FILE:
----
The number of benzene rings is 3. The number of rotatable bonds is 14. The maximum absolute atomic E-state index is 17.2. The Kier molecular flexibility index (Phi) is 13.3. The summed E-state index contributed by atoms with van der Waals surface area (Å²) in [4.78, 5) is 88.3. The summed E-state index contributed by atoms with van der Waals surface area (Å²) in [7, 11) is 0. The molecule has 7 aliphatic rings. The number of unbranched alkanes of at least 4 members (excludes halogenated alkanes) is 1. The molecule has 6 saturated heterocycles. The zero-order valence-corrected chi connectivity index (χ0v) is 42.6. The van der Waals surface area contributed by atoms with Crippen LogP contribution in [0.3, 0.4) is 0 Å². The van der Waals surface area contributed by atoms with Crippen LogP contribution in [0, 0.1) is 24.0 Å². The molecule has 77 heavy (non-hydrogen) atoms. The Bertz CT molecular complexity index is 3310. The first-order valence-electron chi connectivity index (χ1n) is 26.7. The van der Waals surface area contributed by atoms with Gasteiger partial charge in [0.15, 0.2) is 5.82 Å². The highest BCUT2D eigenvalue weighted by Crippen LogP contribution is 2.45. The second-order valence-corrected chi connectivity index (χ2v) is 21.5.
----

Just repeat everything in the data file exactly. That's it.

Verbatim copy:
The number of benzene rings is 3. The number of rotatable bonds is 14. The maximum absolute atomic E-state index is 17.2. The Kier molecular flexibility index (Phi) is 13.3. The summed E-state index contributed by atoms with van der Waals surface area (Å²) in [4.78, 5) is 88.3. The summed E-state index contributed by atoms with van der Waals surface area (Å²) in [7, 11) is 0. The molecule has 7 aliphatic rings. The number of unbranched alkanes of at least 4 members (excludes halogenated alkanes) is 1. The molecule has 6 saturated heterocycles. The zero-order valence-corrected chi connectivity index (χ0v) is 42.6. The van der Waals surface area contributed by atoms with Crippen LogP contribution in [0.3, 0.4) is 0 Å². The van der Waals surface area contributed by atoms with Crippen LogP contribution in [0, 0.1) is 24.0 Å². The molecule has 77 heavy (non-hydrogen) atoms. The Bertz CT molecular complexity index is 3310. The first-order valence-electron chi connectivity index (χ1n) is 26.7. The van der Waals surface area contributed by atoms with Gasteiger partial charge in [0.15, 0.2) is 5.82 Å². The highest BCUT2D eigenvalue weighted by Crippen LogP contribution is 2.45. The second-order valence-corrected chi connectivity index (χ2v) is 21.5.